Tuesday, August 16, 2005

Christianity and Ecology

Last week I briefly discussed the absurd attempt to claim ecology as an essentially xian value. This week Alexander Cockburn does an excellent job of bringing out some key quotes to illustrate this. Dominion over the animals was spelled out in the bible and has been a key to their attitude toward nature ever since, whether the xians were left or right.

In the beginning:

    'Let us make Man in our image, after our likeness: and let them have dominion. . .over all the earth, and over every creeping thing that creepeth upon the earth. . .Be fruitful and multiply, and replenish the earth and subdue it.'Genesis 1:26 28

    'And [Peter] saw heaven opened, and a certain vessel descending unto him, as it had been a great sheet knit at the four corners, and let down to the earth: wherein were all manner of four-footed beasts of the earth, and wild beasts, and creeping things, and fowls of the air. And there came a voice to him, Rise, Peter; kill, and eat.' (Acts 10: 11 13.)


and now moving on to modern times:

    ...Dominion over 'Un-Christian' nature was at the heart of it, as C.S. Lewis spelled out frankly enough: 'Atheists naturally regard. . .the taming of an animal by man as a purely arbitrary interference of one species with another. The "real" or "natural" animal is to them the wild one, and the tame animal is an artificial or unnatural thing. But a Christian must not think so. Man was appointed by God to have dominion over the beasts, and. . .the tame animal is therefore, in the deepest sense, the only "natural" animal-the only one we see occupying the place it was made to occupy.'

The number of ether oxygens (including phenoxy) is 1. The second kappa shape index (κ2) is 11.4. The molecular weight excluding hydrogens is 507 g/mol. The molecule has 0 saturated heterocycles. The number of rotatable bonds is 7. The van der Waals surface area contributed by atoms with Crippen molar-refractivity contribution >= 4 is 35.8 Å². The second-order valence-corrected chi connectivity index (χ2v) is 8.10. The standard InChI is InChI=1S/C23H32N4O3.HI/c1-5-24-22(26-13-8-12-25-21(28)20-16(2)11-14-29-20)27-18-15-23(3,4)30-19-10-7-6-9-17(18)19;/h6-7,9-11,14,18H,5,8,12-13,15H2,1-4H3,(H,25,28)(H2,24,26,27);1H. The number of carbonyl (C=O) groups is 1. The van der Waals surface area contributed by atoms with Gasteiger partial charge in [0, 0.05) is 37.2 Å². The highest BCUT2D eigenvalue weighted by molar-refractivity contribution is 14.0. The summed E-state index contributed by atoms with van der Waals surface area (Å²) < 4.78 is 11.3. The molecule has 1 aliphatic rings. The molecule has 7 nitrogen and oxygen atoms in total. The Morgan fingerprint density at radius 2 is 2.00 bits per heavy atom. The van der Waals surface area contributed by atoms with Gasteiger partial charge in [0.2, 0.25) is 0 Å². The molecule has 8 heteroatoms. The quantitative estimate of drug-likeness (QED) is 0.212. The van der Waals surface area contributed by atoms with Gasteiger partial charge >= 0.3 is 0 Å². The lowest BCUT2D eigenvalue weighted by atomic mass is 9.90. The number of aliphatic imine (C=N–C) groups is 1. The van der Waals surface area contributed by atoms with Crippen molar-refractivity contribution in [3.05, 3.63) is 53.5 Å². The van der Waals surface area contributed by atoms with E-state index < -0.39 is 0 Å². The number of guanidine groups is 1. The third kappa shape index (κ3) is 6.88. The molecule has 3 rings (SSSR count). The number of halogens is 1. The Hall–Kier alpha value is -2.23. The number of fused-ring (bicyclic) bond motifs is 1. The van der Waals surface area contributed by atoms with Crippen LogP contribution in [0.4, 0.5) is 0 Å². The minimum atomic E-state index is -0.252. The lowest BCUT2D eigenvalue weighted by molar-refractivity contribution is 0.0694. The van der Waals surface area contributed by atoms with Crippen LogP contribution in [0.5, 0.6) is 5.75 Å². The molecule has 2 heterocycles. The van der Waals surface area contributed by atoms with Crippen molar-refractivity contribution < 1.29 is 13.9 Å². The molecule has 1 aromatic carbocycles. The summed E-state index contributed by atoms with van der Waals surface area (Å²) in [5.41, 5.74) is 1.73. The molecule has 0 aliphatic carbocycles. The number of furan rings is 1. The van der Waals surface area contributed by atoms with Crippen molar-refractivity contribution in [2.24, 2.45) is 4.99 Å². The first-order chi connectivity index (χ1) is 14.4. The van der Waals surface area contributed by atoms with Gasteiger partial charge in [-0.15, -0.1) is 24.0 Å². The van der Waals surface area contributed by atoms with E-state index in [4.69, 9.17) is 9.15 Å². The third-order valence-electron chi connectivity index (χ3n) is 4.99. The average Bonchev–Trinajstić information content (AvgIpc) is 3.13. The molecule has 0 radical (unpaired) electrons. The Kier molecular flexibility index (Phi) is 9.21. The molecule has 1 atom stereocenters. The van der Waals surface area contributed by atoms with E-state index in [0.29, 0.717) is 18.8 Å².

Although the word "dominion" is still widely popular with the xian right, the xian left has tended to adopt its bastard stepchild "stewardship". Whatever the name, the radical distinction in value between people with "souls" and creatures without them remains.

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